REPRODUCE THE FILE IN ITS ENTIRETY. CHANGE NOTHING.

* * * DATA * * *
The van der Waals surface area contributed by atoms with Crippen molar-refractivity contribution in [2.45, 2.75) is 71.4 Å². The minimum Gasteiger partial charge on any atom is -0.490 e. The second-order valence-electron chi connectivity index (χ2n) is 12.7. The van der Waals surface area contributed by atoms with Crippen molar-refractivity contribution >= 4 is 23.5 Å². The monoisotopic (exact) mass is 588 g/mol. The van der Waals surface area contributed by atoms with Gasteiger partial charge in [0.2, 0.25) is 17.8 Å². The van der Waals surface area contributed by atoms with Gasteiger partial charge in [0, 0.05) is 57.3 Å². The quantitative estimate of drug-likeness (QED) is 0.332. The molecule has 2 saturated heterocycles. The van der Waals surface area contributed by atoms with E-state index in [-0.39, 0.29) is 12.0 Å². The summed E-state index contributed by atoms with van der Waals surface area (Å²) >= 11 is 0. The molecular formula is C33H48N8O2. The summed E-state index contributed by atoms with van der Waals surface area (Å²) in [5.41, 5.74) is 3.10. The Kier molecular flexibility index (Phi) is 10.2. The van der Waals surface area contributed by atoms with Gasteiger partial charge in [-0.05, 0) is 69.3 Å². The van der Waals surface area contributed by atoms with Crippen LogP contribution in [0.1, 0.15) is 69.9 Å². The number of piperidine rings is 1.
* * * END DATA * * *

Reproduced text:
The van der Waals surface area contributed by atoms with Crippen molar-refractivity contribution in [2.45, 2.75) is 71.4 Å². The minimum Gasteiger partial charge on any atom is -0.490 e. The second-order valence-electron chi connectivity index (χ2n) is 12.7. The van der Waals surface area contributed by atoms with Crippen molar-refractivity contribution >= 4 is 23.5 Å². The monoisotopic (exact) mass is 588 g/mol. The van der Waals surface area contributed by atoms with Gasteiger partial charge in [0.2, 0.25) is 17.8 Å². The van der Waals surface area contributed by atoms with Gasteiger partial charge in [0, 0.05) is 57.3 Å². The quantitative estimate of drug-likeness (QED) is 0.332. The molecule has 2 saturated heterocycles. The van der Waals surface area contributed by atoms with E-state index in [-0.39, 0.29) is 12.0 Å². The summed E-state index contributed by atoms with van der Waals surface area (Å²) >= 11 is 0. The molecular formula is C33H48N8O2. The summed E-state index contributed by atoms with van der Waals surface area (Å²) in [5.41, 5.74) is 3.10. The Kier molecular flexibility index (Phi) is 10.2. The van der Waals surface area contributed by atoms with Gasteiger partial charge in [-0.05, 0) is 69.3 Å². The van der Waals surface area contributed by atoms with Crippen LogP contribution in [0.1, 0.15) is 69.9 Å². The number of piperidine rings is 1.